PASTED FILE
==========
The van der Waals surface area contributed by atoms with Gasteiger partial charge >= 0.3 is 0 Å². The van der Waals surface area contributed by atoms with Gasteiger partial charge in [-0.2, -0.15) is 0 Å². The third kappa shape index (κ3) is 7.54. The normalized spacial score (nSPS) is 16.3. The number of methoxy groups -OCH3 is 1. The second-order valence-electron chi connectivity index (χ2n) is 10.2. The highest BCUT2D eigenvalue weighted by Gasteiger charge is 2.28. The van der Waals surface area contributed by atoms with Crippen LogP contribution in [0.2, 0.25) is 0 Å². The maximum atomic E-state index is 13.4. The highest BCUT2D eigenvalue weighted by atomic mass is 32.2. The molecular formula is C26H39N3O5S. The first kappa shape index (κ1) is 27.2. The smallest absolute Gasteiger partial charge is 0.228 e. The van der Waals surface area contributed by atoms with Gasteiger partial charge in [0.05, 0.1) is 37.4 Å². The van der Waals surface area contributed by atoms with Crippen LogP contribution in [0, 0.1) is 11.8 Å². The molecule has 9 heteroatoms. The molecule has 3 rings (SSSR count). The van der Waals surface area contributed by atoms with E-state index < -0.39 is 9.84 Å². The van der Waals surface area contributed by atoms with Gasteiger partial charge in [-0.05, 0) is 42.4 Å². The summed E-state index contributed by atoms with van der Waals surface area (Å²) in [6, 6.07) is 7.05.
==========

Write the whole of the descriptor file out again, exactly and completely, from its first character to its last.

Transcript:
The van der Waals surface area contributed by atoms with Gasteiger partial charge >= 0.3 is 0 Å². The van der Waals surface area contributed by atoms with Gasteiger partial charge in [-0.2, -0.15) is 0 Å². The third kappa shape index (κ3) is 7.54. The normalized spacial score (nSPS) is 16.3. The number of methoxy groups -OCH3 is 1. The second-order valence-electron chi connectivity index (χ2n) is 10.2. The highest BCUT2D eigenvalue weighted by Gasteiger charge is 2.28. The van der Waals surface area contributed by atoms with Crippen LogP contribution in [0.2, 0.25) is 0 Å². The maximum atomic E-state index is 13.4. The highest BCUT2D eigenvalue weighted by atomic mass is 32.2. The molecular formula is C26H39N3O5S. The first kappa shape index (κ1) is 27.2. The smallest absolute Gasteiger partial charge is 0.228 e. The van der Waals surface area contributed by atoms with Gasteiger partial charge in [0.05, 0.1) is 37.4 Å². The van der Waals surface area contributed by atoms with Crippen LogP contribution in [0, 0.1) is 11.8 Å². The molecule has 9 heteroatoms. The molecule has 3 rings (SSSR count). The van der Waals surface area contributed by atoms with E-state index < -0.39 is 9.84 Å². The van der Waals surface area contributed by atoms with Gasteiger partial charge in [-0.05, 0) is 42.4 Å². The summed E-state index contributed by atoms with van der Waals surface area (Å²) in [6, 6.07) is 7.05.